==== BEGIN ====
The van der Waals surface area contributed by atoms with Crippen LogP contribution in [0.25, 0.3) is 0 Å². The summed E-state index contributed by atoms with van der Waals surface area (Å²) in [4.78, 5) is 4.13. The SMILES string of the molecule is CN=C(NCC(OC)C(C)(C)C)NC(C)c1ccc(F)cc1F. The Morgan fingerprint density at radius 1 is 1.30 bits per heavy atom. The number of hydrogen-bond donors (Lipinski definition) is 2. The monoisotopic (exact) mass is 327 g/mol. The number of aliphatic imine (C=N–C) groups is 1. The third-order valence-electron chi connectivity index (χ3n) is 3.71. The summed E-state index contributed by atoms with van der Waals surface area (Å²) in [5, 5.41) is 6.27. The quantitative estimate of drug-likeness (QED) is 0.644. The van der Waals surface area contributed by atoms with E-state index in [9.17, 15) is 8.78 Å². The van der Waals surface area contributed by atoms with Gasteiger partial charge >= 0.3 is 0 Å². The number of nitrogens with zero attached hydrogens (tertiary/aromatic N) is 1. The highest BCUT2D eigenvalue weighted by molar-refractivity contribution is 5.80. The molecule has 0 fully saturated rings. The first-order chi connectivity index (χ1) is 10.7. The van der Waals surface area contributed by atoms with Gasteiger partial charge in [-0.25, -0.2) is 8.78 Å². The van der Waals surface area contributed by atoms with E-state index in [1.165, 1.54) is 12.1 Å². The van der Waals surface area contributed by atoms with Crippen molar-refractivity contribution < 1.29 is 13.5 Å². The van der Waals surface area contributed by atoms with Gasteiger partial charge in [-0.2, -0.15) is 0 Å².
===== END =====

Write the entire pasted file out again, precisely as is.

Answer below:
The van der Waals surface area contributed by atoms with Crippen LogP contribution in [0.25, 0.3) is 0 Å². The summed E-state index contributed by atoms with van der Waals surface area (Å²) in [4.78, 5) is 4.13. The SMILES string of the molecule is CN=C(NCC(OC)C(C)(C)C)NC(C)c1ccc(F)cc1F. The Morgan fingerprint density at radius 1 is 1.30 bits per heavy atom. The number of hydrogen-bond donors (Lipinski definition) is 2. The monoisotopic (exact) mass is 327 g/mol. The number of aliphatic imine (C=N–C) groups is 1. The third-order valence-electron chi connectivity index (χ3n) is 3.71. The summed E-state index contributed by atoms with van der Waals surface area (Å²) in [5, 5.41) is 6.27. The quantitative estimate of drug-likeness (QED) is 0.644. The van der Waals surface area contributed by atoms with E-state index in [9.17, 15) is 8.78 Å². The van der Waals surface area contributed by atoms with Gasteiger partial charge >= 0.3 is 0 Å². The number of nitrogens with zero attached hydrogens (tertiary/aromatic N) is 1. The highest BCUT2D eigenvalue weighted by molar-refractivity contribution is 5.80. The molecule has 0 fully saturated rings. The first-order chi connectivity index (χ1) is 10.7. The van der Waals surface area contributed by atoms with Gasteiger partial charge in [-0.25, -0.2) is 8.78 Å². The van der Waals surface area contributed by atoms with E-state index in [1.165, 1.54) is 12.1 Å². The van der Waals surface area contributed by atoms with Crippen molar-refractivity contribution < 1.29 is 13.5 Å². The van der Waals surface area contributed by atoms with Gasteiger partial charge in [-0.2, -0.15) is 0 Å².